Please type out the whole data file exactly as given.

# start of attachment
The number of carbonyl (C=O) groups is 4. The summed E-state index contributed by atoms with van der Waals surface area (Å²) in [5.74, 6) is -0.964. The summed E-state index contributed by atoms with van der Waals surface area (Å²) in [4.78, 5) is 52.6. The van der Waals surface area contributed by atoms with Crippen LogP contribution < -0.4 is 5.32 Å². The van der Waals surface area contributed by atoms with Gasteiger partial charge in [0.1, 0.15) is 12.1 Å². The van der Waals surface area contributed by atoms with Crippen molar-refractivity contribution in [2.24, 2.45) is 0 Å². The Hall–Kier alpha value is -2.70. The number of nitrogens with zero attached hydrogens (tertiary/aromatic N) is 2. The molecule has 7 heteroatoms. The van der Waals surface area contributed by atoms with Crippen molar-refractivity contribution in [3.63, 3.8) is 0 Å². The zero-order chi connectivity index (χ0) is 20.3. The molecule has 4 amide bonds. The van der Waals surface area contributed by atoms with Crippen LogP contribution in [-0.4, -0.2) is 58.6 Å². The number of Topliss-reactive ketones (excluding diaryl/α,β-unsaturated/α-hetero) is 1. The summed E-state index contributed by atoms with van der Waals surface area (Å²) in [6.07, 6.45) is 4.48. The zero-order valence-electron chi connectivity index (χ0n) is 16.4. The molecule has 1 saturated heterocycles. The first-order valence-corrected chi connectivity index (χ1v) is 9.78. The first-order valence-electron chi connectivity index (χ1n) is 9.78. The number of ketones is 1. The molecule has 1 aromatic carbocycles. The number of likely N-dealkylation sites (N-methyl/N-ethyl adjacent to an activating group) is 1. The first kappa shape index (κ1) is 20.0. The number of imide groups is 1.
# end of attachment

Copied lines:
The number of carbonyl (C=O) groups is 4. The summed E-state index contributed by atoms with van der Waals surface area (Å²) in [5.74, 6) is -0.964. The summed E-state index contributed by atoms with van der Waals surface area (Å²) in [4.78, 5) is 52.6. The van der Waals surface area contributed by atoms with Crippen LogP contribution < -0.4 is 5.32 Å². The van der Waals surface area contributed by atoms with Gasteiger partial charge in [0.1, 0.15) is 12.1 Å². The van der Waals surface area contributed by atoms with Crippen molar-refractivity contribution in [2.24, 2.45) is 0 Å². The Hall–Kier alpha value is -2.70. The number of nitrogens with zero attached hydrogens (tertiary/aromatic N) is 2. The molecule has 7 heteroatoms. The van der Waals surface area contributed by atoms with Crippen molar-refractivity contribution in [3.63, 3.8) is 0 Å². The zero-order chi connectivity index (χ0) is 20.3. The molecule has 4 amide bonds. The van der Waals surface area contributed by atoms with Crippen LogP contribution in [-0.4, -0.2) is 58.6 Å². The number of Topliss-reactive ketones (excluding diaryl/α,β-unsaturated/α-hetero) is 1. The summed E-state index contributed by atoms with van der Waals surface area (Å²) in [6.07, 6.45) is 4.48. The zero-order valence-electron chi connectivity index (χ0n) is 16.4. The molecule has 1 saturated heterocycles. The first-order valence-corrected chi connectivity index (χ1v) is 9.78. The first-order valence-electron chi connectivity index (χ1n) is 9.78. The number of ketones is 1. The molecule has 1 aromatic carbocycles. The number of likely N-dealkylation sites (N-methyl/N-ethyl adjacent to an activating group) is 1. The first kappa shape index (κ1) is 20.0. The number of imide groups is 1.